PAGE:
Google has achieved the form and function of its new Pixel Buds at an affordable price.
The new A-series headphones are just $ 159, much cheaper than Apple’s basic AirPods ($ 249) or Samsung’s Galaxy Buds ($ 219), and yet they might be the most comfortable.
Like all in-ear headphones, you should spend a few minutes trying out the different sized rubber tips to find your best fit. Mine is usually the smallest size and once I installed them, the Pixel Buds A-Series fit so well that it was easy to forget I had them.
Helping this is a permanent “arm” that helps stabilize the buds within the ridges of the ear.
Sure, this damages buds aesthetically, but the added safety means you never have to worry about dropping a bud in the middle of an intense workout. Note that if you are using a tip that is too large for your ear, this arm may be uncomfortable.
Function is where the Pixel Buds A-Series really shine.
You can tap, double tap, or triple tap the headset to play and pause, skip tracks, or answer calls; all of which are customizable.
However, things take another level by unlocking the Google Assistant.
With a simple “Hello Google,” you can ask the buttons to turn the volume up and down, read specific notifications, and make calls as you would expect in 2021.
What I didn’t expect to deliver was the promise of real-time translation. How wrong I was.
My fiance and I are desperately trying to learn to speak Italian. Now, we can put the A-series Pixel Buds in and say “Ok Google, help me speak Italian.” From that moment on, everything we say in English is spoken back to our ears in Italian and vice versa.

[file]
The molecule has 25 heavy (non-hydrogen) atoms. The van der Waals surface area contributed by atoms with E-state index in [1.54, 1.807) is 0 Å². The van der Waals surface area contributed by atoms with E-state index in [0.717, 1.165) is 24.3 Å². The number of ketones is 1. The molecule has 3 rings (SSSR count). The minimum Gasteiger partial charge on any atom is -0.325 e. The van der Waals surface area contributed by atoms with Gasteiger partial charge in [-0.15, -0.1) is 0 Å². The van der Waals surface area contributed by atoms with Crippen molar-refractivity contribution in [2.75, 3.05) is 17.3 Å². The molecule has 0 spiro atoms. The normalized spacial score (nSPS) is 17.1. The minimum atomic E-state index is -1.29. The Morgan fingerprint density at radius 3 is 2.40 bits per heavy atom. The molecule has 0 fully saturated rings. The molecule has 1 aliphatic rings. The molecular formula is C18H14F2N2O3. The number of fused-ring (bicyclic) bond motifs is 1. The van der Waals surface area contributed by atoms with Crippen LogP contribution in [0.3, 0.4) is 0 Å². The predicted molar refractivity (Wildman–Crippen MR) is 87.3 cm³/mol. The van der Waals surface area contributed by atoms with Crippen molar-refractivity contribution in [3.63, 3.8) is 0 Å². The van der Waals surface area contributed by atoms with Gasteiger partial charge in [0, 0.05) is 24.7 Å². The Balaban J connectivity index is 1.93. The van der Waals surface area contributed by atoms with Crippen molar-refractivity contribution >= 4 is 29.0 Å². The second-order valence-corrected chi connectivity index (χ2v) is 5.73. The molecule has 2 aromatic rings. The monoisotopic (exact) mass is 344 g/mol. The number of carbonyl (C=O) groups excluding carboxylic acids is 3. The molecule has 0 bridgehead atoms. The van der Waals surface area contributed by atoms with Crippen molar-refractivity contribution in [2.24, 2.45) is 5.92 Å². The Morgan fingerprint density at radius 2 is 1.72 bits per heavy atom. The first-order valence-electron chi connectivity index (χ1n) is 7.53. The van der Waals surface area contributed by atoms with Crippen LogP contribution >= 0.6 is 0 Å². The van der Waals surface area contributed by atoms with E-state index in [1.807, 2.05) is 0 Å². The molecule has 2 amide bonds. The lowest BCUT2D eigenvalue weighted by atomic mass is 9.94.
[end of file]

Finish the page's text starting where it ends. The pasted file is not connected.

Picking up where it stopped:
Take this to another level and share the sprouts with someone who doesn’t speak English and you can imagine the possibilities. It’s really remarkable, but it requires a newer Android phone and an internet connection to work.
Artificial intelligence is the cornerstone of Google’s range of smartphones and the same applies to the A-series of Pixel Buds.
Adaptive sound raises or lowers the volume based on your surroundings, while a pair of “beam-forming” microphones reduce noise to focus your voice for clearer calls, but how do they stack up from a hardware standpoint? ?
For those planning to run in the rain, the A-Series Pixel Buds are resistant to water and sweat, but don’t submerge them in a pool.
As for how they sound, the Pixel Buds A-Series sound incredibly similar to Samsung’s more expensive Galaxy Buds. To my ears, the bass sounds a bit more powerful on the Pixel Buds, but in terms of clarity, they are on par.
Of course, like all headphones, they lack the same color and power as the larger headphones, but you bring it back with infinitely more practical portability.
What the Pixel Buds A-series lacks compared to Samsung’s Galaxy Buds is wireless charging. You will need a USB-C cable to charge the case, and in turn, the Pixel Buds themselves. It’s not a deal breaker, but it’s inconvenient for those who have a charging pad configured to specifically avoid cables.
In better news, you won’t have to charge the new Pixel Buds very often. The A-series buttons can play five hours of music on a single charge and last up to 24 hours when recharged in the case. They recharge from 0 to 100 in about an hour and being plugged in for 15 minutes gives you enough for three hours of listening time according to Google.
At $ 159, the Pixel Buds A-Series are very easy to recommend.